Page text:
The attrition-based deficit reduction program will require a significant change to this standard operational approach. Beginning immediately and throughout the 2013/14 school year, every vacancy created in any manner at all school sites and support departments will be reviewed by a position review committee and the appropriate senior management leader.
More detailed procedures for implementation will be developed to support the following general guidelines:
  1. A reduction of a minimum of 300 staff positions not replaced from attrition is targeted for a savings of approximately $30 million. This target will be adjusted in response to the evolving state budget development.
  2. All teaching and other certificated positions and classified positions WILL NOT be automatically filled to replace leaves, retirements and separations.
  3. All hires will require senior management approval. Positions will not be automatically filled unless absolutely needed. 
  4. Schools may be required to adjust class sizes upward and add combo grade classes to accommodate for staff reductions from anticipated attrition.
  5. Unassigned qualified teaching staff at other locations may be moved to fill positions.
  6. Temporary contracts and subs will only be used if absolutely needed for critical positions.
  7. School sites and departments will have to support flexible staffing and staffing variations. 
  8. Business operations will be asked to adjust by not filling positions vacated through attritions unless the position is deemed critical.
  9. Principals will communicate to school site staff and their parent community that as an alternative to destabilizing layoffs that there will be a potential for mid-year class size and configuration adjustments as a result of attrition at any point.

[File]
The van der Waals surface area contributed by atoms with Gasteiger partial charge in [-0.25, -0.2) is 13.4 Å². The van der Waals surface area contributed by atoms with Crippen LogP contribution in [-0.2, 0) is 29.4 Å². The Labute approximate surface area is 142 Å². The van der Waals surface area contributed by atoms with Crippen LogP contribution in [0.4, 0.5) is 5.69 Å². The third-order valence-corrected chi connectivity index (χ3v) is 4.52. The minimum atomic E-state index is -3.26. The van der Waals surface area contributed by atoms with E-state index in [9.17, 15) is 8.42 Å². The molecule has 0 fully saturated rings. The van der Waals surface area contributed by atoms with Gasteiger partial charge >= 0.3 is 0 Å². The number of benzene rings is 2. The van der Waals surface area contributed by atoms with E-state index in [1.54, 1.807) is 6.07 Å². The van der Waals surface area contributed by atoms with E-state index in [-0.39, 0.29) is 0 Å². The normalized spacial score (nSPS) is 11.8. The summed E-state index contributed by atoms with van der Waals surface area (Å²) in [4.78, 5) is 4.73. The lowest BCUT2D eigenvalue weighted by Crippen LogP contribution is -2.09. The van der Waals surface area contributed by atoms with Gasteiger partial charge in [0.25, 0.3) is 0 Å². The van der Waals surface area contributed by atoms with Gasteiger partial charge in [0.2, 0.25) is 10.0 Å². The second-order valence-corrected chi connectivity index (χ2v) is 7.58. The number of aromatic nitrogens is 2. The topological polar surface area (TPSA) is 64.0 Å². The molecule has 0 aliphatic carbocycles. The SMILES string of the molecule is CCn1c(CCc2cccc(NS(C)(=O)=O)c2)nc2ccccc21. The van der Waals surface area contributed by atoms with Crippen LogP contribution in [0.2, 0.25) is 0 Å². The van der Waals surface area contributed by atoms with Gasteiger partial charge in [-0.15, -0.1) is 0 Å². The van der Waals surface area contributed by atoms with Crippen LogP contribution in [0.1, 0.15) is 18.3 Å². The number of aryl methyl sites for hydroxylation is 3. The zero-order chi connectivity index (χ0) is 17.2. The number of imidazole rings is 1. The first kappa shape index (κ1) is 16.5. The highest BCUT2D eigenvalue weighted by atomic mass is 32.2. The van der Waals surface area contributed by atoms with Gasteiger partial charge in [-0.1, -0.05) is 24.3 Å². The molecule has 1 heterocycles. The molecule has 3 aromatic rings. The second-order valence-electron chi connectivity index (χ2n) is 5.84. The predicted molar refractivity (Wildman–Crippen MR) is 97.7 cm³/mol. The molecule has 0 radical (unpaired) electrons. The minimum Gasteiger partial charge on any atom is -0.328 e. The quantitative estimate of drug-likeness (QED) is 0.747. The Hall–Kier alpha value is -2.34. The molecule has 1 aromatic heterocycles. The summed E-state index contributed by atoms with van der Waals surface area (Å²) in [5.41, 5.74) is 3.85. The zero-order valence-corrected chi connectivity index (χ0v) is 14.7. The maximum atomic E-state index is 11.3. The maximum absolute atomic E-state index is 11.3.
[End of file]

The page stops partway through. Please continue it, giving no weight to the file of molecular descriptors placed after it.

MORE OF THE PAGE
Real Estate Sales

The second critical element of our 2013/14 deficit reduction strategy is to increase the revenue from real estate sales. The Board of Education has committed to proceeding with real estate sales as an alternative to a massive layoff. To accomplish that goal, the district will need to sell $50 million of surplus property in 2013/14. In addition to these sales, I will also pursue the implementation of a program to optimize short and long-term lease revenues from district real estate assets.


I believe that 2013/14 is a critical bridging year for San Diego Unified. We will need to solve our budget deficit as we await the fufillment of significant new revenues from Prop. 30 in subsequent years. This challenge will require more collaboration and support than ever. We face a stark choice for a balanced budget, massive layoffs or the path selected by the board, attrition reductions and real estate sales. Staff reductions from attrition will not be easy but it will give us more stability. In the weeks ahead, we will develop more details to guide this strategy and will consult with employee groups to ensure implmentation of this approach in the best way possible. As we move forward, I value and appreciate the understanding and cooperation from all employees.